Gambia's leader Yahya Jammed signed a bill into law that would imprison citizens for homosexual acts, the AP has revealed:
It criminalizes "aggravated homosexuality," which targets "serial offenders" and people living with HIV or AIDS. Suspects can also be charged with aggravated homosexuality for engaging in homosexual acts with someone who is under 18, disabled or who has been drugged. The term also applies when the suspect is the parent or guardian of the other person or is "in authority over" him or her.
People found guilty of aggravated homosexuality can be sentenced to life in prison.
The revelation comes amidst a new crackdown on gays in the country this month.
Amnesty International reported this week:
Since 7 November, state forces have launched a homosexuality investigation, leading to at least eight arrests.
Four men plus one 17-year-old boy were arrested by the National Intelligence Agency and Presidential Guards in Banjul, the capital city, under investigation for crimes of homosexuality. They are being held in a secret location without access to a lawyer, and are at high risk of being tortured. By holding the men in detention for more than three days without charging or releasing them, state forces are breaking the law according to Gambia's constitution.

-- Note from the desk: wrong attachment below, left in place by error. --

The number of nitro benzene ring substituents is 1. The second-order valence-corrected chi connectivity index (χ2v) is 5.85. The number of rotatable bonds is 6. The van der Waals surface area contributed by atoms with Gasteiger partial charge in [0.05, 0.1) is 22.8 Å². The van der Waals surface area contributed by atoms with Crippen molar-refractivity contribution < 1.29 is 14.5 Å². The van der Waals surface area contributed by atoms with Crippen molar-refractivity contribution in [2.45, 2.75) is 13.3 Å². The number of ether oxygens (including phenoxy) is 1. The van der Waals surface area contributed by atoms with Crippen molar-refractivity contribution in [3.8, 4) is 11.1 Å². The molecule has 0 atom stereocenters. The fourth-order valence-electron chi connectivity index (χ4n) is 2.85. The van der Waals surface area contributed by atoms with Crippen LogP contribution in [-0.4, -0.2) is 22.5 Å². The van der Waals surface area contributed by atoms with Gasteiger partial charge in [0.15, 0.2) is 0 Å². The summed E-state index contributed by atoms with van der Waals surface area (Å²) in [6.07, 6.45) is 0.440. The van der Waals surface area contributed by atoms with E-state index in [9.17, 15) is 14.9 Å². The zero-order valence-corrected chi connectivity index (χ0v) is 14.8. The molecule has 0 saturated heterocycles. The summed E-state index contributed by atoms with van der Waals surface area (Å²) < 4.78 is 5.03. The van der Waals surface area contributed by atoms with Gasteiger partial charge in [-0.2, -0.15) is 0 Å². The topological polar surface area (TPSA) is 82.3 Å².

Three women were also arrested in Banjul on 13 November. They said they were beaten in detention and threatened with rape by security forces. The women have now been released, but the police kept their identity cards and banned them from travelling.
All detainees, male and female, were told that if they did not 'confess' to the charges of homosexuality, a device would forced into their anus or vagina to 'test' their sexual orientation.
State forces are reportedly collecting a list of names for future arrest. Other men and women managed to escape the forces' interrogation as friends and relatives gave them advance warning that security forces would be targeting them.
“They are making a list,” said Amnesty International’s François Patuel. “This is a very well organized operation.”
Fatou Camara said she had spoken to sources with the intelligence service that said 200 people alleged to be LGBT had been identified, but this could not be independently confirmed.
Theresa said she and her best friend, who asked to be identified only as Youngesp, fled to the Senegalese capital Dakar around three weeks ago. A friend who works on the police force tipped them off, telling them, “you guys have to leave the country because they are coming to arrest you.” They left at 4:00 AM the next morning.